Switches are at the core of most network infrastructures, so it's particularly important to document any installations and carefully track any changes to the switch setup or configuration. Switch upgrades or reconfigurations are also excellent opportunities to address congestion or bottlenecks that may have evolved over time. Another common trap to avoid is over-consolidation -- foregoing critical network resiliency in favor of simplicity. Some well-grounded policies can help smooth any switch implementation issues.

Implement change control in the network. Undocumented changes can eventually make it impossible to troubleshoot or upgrade the switch and its configuration on the network. An organized process must be invoked to manage changes as they occur. "Have a change control process in place that is understood and documented so that you can plan for storage networking changes," Garrett says. "And have the change documented and auditable afterwards."

Take the time to plan and document switch deployments. Switches are the focal points in many networks, so proper implementation must include adequate pre-installation planning. It's important to define the physical interconnections that are required, but also the switch's logical setup and configuration. Proper preparation will always make the actual deployment proceed far more smoothly. Once the installation and configuration are completed, the new deployment should be completely documented for future reference -- documentation facilitates future troubleshooting, and forms the basis for change management.

Configure switches for availability and resilience. When considering the introduction of new switches to the data center, analysts underscore the need to plan for growth, plan for upgrades and plan for inevitable maintenance. An important part of that is to design deployments that eliminate single points of failure. "For example, if you were going to deploy a director to consolidate multiple smaller switches, don't go a single director; deploy a pair of them," Schulz says. "Avoid that temptation to over-consolidate."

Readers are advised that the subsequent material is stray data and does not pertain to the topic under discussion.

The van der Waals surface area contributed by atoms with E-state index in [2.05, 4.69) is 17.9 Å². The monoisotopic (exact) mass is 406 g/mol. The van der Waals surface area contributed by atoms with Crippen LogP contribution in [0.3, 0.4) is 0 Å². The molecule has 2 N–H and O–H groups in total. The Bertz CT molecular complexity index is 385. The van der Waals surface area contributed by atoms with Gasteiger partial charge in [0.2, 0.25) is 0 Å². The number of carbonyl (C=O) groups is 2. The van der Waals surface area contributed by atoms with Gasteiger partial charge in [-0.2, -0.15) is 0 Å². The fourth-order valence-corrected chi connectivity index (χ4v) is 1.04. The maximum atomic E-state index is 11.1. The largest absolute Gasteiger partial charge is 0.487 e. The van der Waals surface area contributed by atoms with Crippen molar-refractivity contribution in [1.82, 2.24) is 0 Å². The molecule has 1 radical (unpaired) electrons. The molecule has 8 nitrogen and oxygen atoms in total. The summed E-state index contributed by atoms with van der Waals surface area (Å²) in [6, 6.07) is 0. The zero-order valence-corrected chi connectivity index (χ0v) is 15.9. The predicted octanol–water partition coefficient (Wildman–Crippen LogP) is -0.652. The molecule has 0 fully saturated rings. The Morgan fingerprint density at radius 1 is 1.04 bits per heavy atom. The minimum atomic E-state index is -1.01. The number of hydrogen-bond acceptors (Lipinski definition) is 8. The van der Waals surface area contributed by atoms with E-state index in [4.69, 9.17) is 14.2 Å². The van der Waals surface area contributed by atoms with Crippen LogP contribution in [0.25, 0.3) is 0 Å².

Design switch deployments to remedy traffic congestion and bottlenecks. Bottlenecks are common in networks -- especially when networks experience significant growth in a short period of time. Analysts suggest that any switch deployment should be preceded by an evaluation of network bottlenecks. In many cases, points of congestion can be addressed and remedied during switch deployments or upgrades. "The key thing is [to] design for the applicable level of performance that you need both for normal and for peak processing workloads," Schulz says.

Implement security measures. As switches assume more control over network behaviors, security is becoming a greater concern. Secure any switch management tools by changing default passwords, and make the effort to change passwords regularly. Secure (disable) unused ports to prevent onsite hacking. Set policies and procedures that limit access to switch management tools. ***